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Joint Transplantation Conference 2007 Update

posted: 9/15/2007 1:00:00 AM

 

Joint Transplantation
Conference 2007 Update

Nearly 850 scientists and exhibitors from around the world converged on the downtown Minneapolis Hyatt for the 2007 Transplantation Society Joint Conference in September. This was the first-ever combined meeting of the three sections of the Transplantation Society – the Cell Transplant Society (CTS), the International Pancreas and Islet Transplant Association (IPITA), and the International Xenotransplantation Association (IXA). The Diabetes Research & Wellness Foundation international network was one of the lead sponsors for this impressive conference.

This joint meeting, organized by and presided over by joint conference president Dr. Bernhard Hering, facilitated unprecedented cross-pollination of ideas between the society sections.

The fascinating meeting brought presentations on new developments and progress made in human organ, cell, and tissue transplantation; as well as progress towards xenotransplantation, the transplantation of animal cells, tissues, or organs into humans, and progress in stem cell initiatives. The presentations highlighted that we are on the cusp of major medical advances in immunosuppression, including innovative approaches in prevention of rejection of transplanted organs, as well as the utility of animal organs to overcome the donor shortage, most likely beginning with islet transplants for diabetic patients. Stem cells continue to be considered the future of transplantation, despite being mired in ethical and safety concerns for the short term.

Other interesting topics included ethics, immunotherapy advances, genetic modification of donor animals, tissue engineering, regeneration, gene therapy, organ preservation, islet isolation, and the black market of human organs, to name just a few.

For readers with an interest in diabetes, a highlight of the conference was the Diabetes Research and Wellness Foundation (DRWF) Symposium on Islet Replacement, featuring an excellent overview of the major advances toward producing readily available, safe, effective islets for transplantation. Spring Point Project, an initiative founded by Dr. Hering, and supported by DRWF was highlighted as a key to making the porcine donor animals available in the near future to facilitate clinical applicability of all the advances made to date in the preclinical setting.

Also of note during the proceedings was a satellite symposium chaired by Spring Point Project’s CEO Dr. Henk-Jan Schuurman focused on Source Pigs for Xenotransplantation Trials, which resulted in lively debate on the best way to produce designated pathogen free animals.

Spring Point Project conducted a wonderful and well attended reception, entitled “Partners on the Shortest Path to the Cure” during the symposium, which attracted luminaries of the transplantation world. Present and speaking in support of Dr. Hering and Spring Point Project were notable individuals such as Carl-Gustav Groth MD PhD, founding and Honorary President, International Xenotransplantation Association, and past president of the Transplantation Society, and the International Pancreas and Islet Transplantation Association; David E Sutherland MD, Director of the Diabetes Institute for Immunology and Transplantation and a pioneer in pancreas and islet transplantation; Richard N. Pierson III, MD President-Elect of the International Xenotransplantation Association; and David K.C. Cooper MD, PhD, FRCS, Thomas E. Starzl Transplantation Institute, University of Pittsburgh Medical Center, a pioneer of the field of xenotransplantation and editor of the scientific journal “Xenotransplantation”. Also present and speaking were Tom Cartier, Spring Point Project’s founder and president, and Pat Ryan, board member of Spring Point Project, and various notables in the field of xenotransplantation such as Dr. Camillo Ricordi, famous for his advances in islet isolation technology who extolled the vision of Dr. Hering in founding Spring Point Project. The reception highlighted the partnership between the University of Minnesota, in particular the Diabetes Institute for Immunology and Transplantation, and Spring Point Project, and the generous financial support by DRWF.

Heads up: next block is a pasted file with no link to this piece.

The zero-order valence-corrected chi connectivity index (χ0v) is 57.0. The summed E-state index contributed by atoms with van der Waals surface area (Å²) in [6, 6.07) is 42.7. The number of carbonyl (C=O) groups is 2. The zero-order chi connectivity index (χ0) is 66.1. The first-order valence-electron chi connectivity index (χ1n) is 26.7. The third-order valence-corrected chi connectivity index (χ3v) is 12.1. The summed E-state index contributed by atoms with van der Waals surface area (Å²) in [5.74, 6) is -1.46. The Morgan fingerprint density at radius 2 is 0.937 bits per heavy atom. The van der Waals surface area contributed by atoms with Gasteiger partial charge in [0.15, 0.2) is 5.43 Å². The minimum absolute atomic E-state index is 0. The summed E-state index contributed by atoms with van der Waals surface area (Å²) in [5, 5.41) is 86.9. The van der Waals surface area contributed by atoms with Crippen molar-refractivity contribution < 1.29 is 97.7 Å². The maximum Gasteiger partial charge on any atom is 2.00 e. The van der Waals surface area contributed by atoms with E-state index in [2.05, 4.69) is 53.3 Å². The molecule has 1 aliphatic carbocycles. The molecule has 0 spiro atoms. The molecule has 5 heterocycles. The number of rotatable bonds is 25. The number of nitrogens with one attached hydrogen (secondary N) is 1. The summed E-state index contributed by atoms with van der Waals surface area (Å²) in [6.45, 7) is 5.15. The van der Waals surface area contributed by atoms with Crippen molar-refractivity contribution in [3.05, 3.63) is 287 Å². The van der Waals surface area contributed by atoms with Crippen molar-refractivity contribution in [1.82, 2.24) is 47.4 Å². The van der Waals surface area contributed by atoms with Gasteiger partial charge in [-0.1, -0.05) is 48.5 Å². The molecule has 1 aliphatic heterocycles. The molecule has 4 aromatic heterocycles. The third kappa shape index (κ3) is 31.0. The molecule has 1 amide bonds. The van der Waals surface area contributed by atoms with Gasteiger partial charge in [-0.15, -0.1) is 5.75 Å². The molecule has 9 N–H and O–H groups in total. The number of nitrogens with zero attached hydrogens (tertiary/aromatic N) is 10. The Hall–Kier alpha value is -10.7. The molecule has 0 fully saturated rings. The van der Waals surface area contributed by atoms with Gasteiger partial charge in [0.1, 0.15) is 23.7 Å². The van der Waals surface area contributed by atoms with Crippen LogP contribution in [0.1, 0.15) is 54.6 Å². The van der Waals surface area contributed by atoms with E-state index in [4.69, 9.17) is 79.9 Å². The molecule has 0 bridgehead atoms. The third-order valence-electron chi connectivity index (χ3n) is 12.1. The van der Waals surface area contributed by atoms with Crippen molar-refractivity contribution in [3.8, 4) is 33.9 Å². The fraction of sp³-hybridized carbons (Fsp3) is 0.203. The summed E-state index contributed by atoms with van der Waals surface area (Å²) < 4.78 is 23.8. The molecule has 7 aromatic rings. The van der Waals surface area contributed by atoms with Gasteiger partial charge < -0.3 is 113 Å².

The symposium gala dinner was a highlight of the festivities, presided over by Dr. John Najarian, former Chief of Surgery at the University of Minnesota, and a world renowned pioneer in organ transplantation. The dinner entitled “Esteemed Experts Exchange Epiphanies, Eurekas, and Euphorias Experienced in and Exuberant Era of Experimentation“ was filled with fascinating stories of how far transplantation has come in a short period of time, and how close we are to the euphoria of eliminating the organ shortage all those in need including diabetics.

At the occasion of the Conference, Board Members and Trustees of DRWF held their annual meeting this year in Minneapolis, and attended the DRWF Symposium on Islet Cell Replacement. Thereafter, the International Board visited the DRWF Islet Resource Facility on Thursday afternoon, September 20. Spring Point Project staff welcomed all Board members from Washington, United Kingdom and France, and introduced the ongoing work in the facility in breeding the ‘medical grade’ pigs in the pathogen-free barrier. Thereafter they visited the rooms outside the barrier to get an impression on all the technologic building equipment. There were many lively discussions and detailed questions answered. For our staff this was a unique opportunity to explain many details to DRWF delegates, who expressed their enthusiasm on all what’s going on to keep the pigs disease-free! This was a very successful and productive visit, and we are most grateful for their interest and support of our work!

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